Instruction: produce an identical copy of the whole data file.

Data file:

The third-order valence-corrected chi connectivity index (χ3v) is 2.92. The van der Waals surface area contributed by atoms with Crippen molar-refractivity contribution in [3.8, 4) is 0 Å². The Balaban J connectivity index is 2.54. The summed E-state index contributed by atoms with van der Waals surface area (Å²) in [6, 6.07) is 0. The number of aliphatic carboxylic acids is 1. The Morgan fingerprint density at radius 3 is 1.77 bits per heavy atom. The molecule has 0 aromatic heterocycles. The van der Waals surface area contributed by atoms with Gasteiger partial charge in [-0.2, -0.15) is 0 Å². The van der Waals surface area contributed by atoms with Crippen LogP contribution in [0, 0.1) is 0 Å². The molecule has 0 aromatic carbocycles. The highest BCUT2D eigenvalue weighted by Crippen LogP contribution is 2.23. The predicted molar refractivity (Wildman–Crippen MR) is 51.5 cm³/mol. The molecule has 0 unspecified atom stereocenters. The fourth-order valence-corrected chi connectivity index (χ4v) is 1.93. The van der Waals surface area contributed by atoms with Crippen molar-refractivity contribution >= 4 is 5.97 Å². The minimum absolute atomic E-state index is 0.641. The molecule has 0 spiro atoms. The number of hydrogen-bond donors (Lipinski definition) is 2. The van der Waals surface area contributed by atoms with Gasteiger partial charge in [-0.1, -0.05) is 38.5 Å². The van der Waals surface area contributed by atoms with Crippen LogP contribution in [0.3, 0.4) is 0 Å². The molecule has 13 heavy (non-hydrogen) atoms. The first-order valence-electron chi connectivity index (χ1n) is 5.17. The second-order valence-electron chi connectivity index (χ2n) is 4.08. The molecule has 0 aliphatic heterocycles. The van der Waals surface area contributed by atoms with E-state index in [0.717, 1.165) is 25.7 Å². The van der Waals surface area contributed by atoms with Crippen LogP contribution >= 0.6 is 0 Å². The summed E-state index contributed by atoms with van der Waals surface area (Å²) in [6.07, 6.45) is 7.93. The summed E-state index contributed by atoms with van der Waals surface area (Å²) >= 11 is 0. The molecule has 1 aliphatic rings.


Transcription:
The third-order valence-corrected chi connectivity index (χ3v) is 2.92. The van der Waals surface area contributed by atoms with Crippen molar-refractivity contribution in [3.8, 4) is 0 Å². The Balaban J connectivity index is 2.54. The summed E-state index contributed by atoms with van der Waals surface area (Å²) in [6, 6.07) is 0. The number of aliphatic carboxylic acids is 1. The Morgan fingerprint density at radius 3 is 1.77 bits per heavy atom. The molecule has 0 aromatic heterocycles. The van der Waals surface area contributed by atoms with Gasteiger partial charge in [-0.2, -0.15) is 0 Å². The van der Waals surface area contributed by atoms with Crippen LogP contribution in [0, 0.1) is 0 Å². The molecule has 0 aromatic carbocycles. The highest BCUT2D eigenvalue weighted by Crippen LogP contribution is 2.23. The predicted molar refractivity (Wildman–Crippen MR) is 51.5 cm³/mol. The molecule has 0 unspecified atom stereocenters. The fourth-order valence-corrected chi connectivity index (χ4v) is 1.93. The van der Waals surface area contributed by atoms with Crippen molar-refractivity contribution >= 4 is 5.97 Å². The minimum absolute atomic E-state index is 0.641. The molecule has 0 spiro atoms. The number of hydrogen-bond donors (Lipinski definition) is 2. The van der Waals surface area contributed by atoms with Gasteiger partial charge in [-0.1, -0.05) is 38.5 Å². The van der Waals surface area contributed by atoms with Crippen LogP contribution in [0.3, 0.4) is 0 Å². The molecule has 13 heavy (non-hydrogen) atoms. The first-order valence-electron chi connectivity index (χ1n) is 5.17. The second-order valence-electron chi connectivity index (χ2n) is 4.08. The molecule has 0 aliphatic heterocycles. The van der Waals surface area contributed by atoms with E-state index in [0.717, 1.165) is 25.7 Å². The van der Waals surface area contributed by atoms with Crippen LogP contribution >= 0.6 is 0 Å². The summed E-state index contributed by atoms with van der Waals surface area (Å²) in [6.07, 6.45) is 7.93. The summed E-state index contributed by atoms with van der Waals surface area (Å²) >= 11 is 0. The molecule has 1 aliphatic rings.